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Category Archives: Criminal Law

stop and frisk, Cook County criminal defense attorneysA stop and frisk occurs when a policer officer has a reasonable suspicion that you are going to commit or have already committed a crime. Therefore, the officer stops and searches you. Various states across the nation have stop and frisk policies. However, these policies have come under scrutiny as opponents argue that they target people of color disproportionately and are ineffective at curbing violent crime. 

Why Do Police Officers Conduct Stop and Frisk Searches?

The short answer is is that a stop and frisk is conducted in order to gather evidence for a crime in which the police have a reasonable suspicion has occurred or is in the process of occurring. The theory law enforcement relies on is that there are circumstances in which they would ordinarily need to obtain a warrant to conduct a search. However, due to the nature of the crime they are investigating, doing so would substantially impede law enforcement's ability to gather the evidence before it is destroyed or before a member of the public is injured.

Why Are Stop and Frisk Searches Controversial? 

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DuPage County  gun possession charges attorneys, gun possession chargesIllinois has a history of having strict gun possession laws. For example, Illinois was the last state in the country to allow for concealed weapon carrying, which you must have a permit to do.

If you are charged with a gun crime, you can expect that a court and jury will not take such allegations lightly. Retaining a defense attorney is the first step you can take to safeguard your constitutional rights as a defendant. 

Requirements for Gun Owners

In order to buy and possess a gun in Illinois, at the minimum you must have a Firearm Owner’s Identification (FOID) card. This card does not allow you to carry concealed. It is a prerequisite to obtaining a concealed weapons permit.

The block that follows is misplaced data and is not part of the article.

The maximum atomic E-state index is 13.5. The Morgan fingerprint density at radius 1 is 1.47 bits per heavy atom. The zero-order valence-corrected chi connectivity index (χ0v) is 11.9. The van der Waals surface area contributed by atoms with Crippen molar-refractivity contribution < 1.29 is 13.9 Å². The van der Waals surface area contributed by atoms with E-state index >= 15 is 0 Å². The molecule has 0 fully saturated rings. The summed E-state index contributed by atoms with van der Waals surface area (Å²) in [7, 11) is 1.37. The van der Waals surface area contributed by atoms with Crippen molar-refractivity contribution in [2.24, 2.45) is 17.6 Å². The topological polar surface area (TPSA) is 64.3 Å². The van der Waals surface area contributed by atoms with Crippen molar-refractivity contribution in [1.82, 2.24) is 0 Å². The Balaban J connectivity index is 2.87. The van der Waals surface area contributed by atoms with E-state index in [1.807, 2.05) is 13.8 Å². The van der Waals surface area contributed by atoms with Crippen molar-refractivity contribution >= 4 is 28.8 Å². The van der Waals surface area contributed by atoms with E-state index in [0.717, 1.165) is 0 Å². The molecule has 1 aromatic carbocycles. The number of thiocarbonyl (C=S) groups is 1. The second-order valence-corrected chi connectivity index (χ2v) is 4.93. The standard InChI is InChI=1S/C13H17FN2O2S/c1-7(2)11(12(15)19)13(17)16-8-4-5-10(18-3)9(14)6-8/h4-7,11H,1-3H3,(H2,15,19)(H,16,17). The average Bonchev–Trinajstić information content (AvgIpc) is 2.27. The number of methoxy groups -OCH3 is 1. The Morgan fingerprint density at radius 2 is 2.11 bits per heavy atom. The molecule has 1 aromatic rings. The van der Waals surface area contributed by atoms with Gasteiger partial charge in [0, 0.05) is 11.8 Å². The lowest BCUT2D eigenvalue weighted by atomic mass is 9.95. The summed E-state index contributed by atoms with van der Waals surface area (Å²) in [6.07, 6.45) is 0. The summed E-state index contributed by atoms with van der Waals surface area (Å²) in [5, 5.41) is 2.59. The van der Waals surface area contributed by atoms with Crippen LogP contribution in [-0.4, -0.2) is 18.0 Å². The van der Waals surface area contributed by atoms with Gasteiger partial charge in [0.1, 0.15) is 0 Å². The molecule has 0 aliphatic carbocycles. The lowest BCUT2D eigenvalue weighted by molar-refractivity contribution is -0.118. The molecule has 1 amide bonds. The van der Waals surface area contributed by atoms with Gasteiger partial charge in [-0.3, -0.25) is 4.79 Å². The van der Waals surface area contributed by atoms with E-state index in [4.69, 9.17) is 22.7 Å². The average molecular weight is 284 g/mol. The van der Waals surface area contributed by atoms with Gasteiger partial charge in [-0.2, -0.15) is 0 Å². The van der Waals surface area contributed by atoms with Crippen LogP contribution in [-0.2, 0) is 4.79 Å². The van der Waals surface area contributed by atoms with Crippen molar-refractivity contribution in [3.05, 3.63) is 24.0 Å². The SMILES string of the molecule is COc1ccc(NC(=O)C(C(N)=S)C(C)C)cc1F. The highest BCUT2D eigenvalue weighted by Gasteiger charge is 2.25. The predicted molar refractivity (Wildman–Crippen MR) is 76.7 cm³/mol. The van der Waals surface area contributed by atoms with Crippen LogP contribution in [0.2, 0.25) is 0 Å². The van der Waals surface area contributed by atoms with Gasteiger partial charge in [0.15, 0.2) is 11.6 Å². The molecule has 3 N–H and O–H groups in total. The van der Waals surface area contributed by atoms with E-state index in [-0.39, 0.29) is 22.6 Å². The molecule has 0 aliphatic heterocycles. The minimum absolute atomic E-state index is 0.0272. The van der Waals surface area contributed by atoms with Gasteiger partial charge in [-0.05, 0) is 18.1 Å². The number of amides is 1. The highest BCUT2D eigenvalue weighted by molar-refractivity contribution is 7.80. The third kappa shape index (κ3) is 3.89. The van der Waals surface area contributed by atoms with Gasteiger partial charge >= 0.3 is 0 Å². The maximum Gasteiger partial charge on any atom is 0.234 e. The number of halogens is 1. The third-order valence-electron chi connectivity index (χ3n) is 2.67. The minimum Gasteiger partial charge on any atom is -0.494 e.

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DuPage County criminal defense attorney, reckless homicide

While the concept of negligence is commonly used within the context of civil law, Illinois law has provisions that encompass negligent behavior with criminal consequences and sentences.

In DuPage County, an individual can be charged criminally and sued civilly for the same conduct. Both Illinois statutes for involuntary manslaughter and reckless homicide involve the unintentional killing of another through a negligent or reckless act. However, involuntary manslaughter and reckless homicide are two charges with an important distinction.

Courts across the country in different jurisdictions make a distinction between whether the act was negligent or reckless to determine whether the prosecutor is going to pursue a case using the involuntary manslaughter statute, or a reckless homicide statute.

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DuPage County criminal defense attorneys, right to remain silent, Miranda rightsYou have probably seen a crime drama television show where a police officer reads a suspect his or her Miranda rights.

These rights were established in U.S. Supreme Court case Miranda v. Arizona, which was decided in 1966. In that case, the court ruled that anyone suspected of a crime must be informed of the following:

“You have the right to remain silent. Anything you say can and will be used against you in a court of law. You have the right to an attorney. If you cannot afford an attorney, one will be provided for you. Do you understand the rights I have just read to you? With these rights in mind, do you wish to speak to me?”

The Miranda warning covers two rights: the right to remain silent and the right to an attorney.

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DuPage County theft charges attorneys, felony theftThe Illinois legislature is considering two bills that would raise the dollar amount that triggers felony theft charges. The proposals would raise the felony minimum from items valued at $500 to $2,000 or $2,500, depending on the bill.

Supporters of the Bills

Supporters of the bill argue that the $500 threshold amount is too low. For example, stealing an iPhone could be considered a felony theft charge. The threshold amount should be raised to keep up with the rising cost of consumer goods.

Supporters point out that 29 states set the felony theft minimum at least twice as high. For example, Wisconsin and Texas law provides that theft of an item valued below $2,500 is a misdemeanor.

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